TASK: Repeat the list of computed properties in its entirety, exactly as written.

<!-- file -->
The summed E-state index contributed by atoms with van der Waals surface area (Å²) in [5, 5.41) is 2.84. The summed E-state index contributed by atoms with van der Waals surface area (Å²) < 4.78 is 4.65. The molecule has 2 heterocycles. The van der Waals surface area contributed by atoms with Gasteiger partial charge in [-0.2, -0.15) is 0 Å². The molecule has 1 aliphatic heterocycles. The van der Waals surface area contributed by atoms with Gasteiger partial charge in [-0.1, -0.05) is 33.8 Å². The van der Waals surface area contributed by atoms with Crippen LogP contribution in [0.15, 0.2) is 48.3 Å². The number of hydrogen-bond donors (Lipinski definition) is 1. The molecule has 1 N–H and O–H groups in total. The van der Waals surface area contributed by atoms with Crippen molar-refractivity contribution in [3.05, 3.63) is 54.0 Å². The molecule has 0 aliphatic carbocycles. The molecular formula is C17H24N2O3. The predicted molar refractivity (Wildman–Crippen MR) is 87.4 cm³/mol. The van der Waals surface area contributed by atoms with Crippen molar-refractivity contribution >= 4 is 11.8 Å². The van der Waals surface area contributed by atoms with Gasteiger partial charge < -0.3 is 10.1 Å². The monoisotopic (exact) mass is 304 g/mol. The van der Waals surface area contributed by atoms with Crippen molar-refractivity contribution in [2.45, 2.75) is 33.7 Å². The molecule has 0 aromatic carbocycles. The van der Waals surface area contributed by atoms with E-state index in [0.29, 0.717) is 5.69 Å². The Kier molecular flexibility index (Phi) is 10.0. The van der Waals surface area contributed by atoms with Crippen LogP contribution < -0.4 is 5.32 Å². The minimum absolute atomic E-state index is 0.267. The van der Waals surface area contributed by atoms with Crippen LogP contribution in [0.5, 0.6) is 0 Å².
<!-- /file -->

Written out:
The summed E-state index contributed by atoms with van der Waals surface area (Å²) in [5, 5.41) is 2.84. The summed E-state index contributed by atoms with van der Waals surface area (Å²) < 4.78 is 4.65. The molecule has 2 heterocycles. The van der Waals surface area contributed by atoms with Gasteiger partial charge in [-0.2, -0.15) is 0 Å². The molecule has 1 aliphatic heterocycles. The van der Waals surface area contributed by atoms with Gasteiger partial charge in [-0.1, -0.05) is 33.8 Å². The van der Waals surface area contributed by atoms with Crippen LogP contribution in [0.15, 0.2) is 48.3 Å². The number of hydrogen-bond donors (Lipinski definition) is 1. The molecule has 1 N–H and O–H groups in total. The van der Waals surface area contributed by atoms with Crippen molar-refractivity contribution in [3.05, 3.63) is 54.0 Å². The molecule has 0 aliphatic carbocycles. The molecular formula is C17H24N2O3. The predicted molar refractivity (Wildman–Crippen MR) is 87.4 cm³/mol. The van der Waals surface area contributed by atoms with Crippen molar-refractivity contribution >= 4 is 11.8 Å². The van der Waals surface area contributed by atoms with Gasteiger partial charge < -0.3 is 10.1 Å². The monoisotopic (exact) mass is 304 g/mol. The van der Waals surface area contributed by atoms with Crippen molar-refractivity contribution in [2.45, 2.75) is 33.7 Å². The molecule has 0 aromatic carbocycles. The van der Waals surface area contributed by atoms with E-state index in [0.29, 0.717) is 5.69 Å². The Kier molecular flexibility index (Phi) is 10.0. The van der Waals surface area contributed by atoms with Crippen LogP contribution < -0.4 is 5.32 Å². The minimum absolute atomic E-state index is 0.267. The van der Waals surface area contributed by atoms with Crippen LogP contribution in [0.5, 0.6) is 0 Å².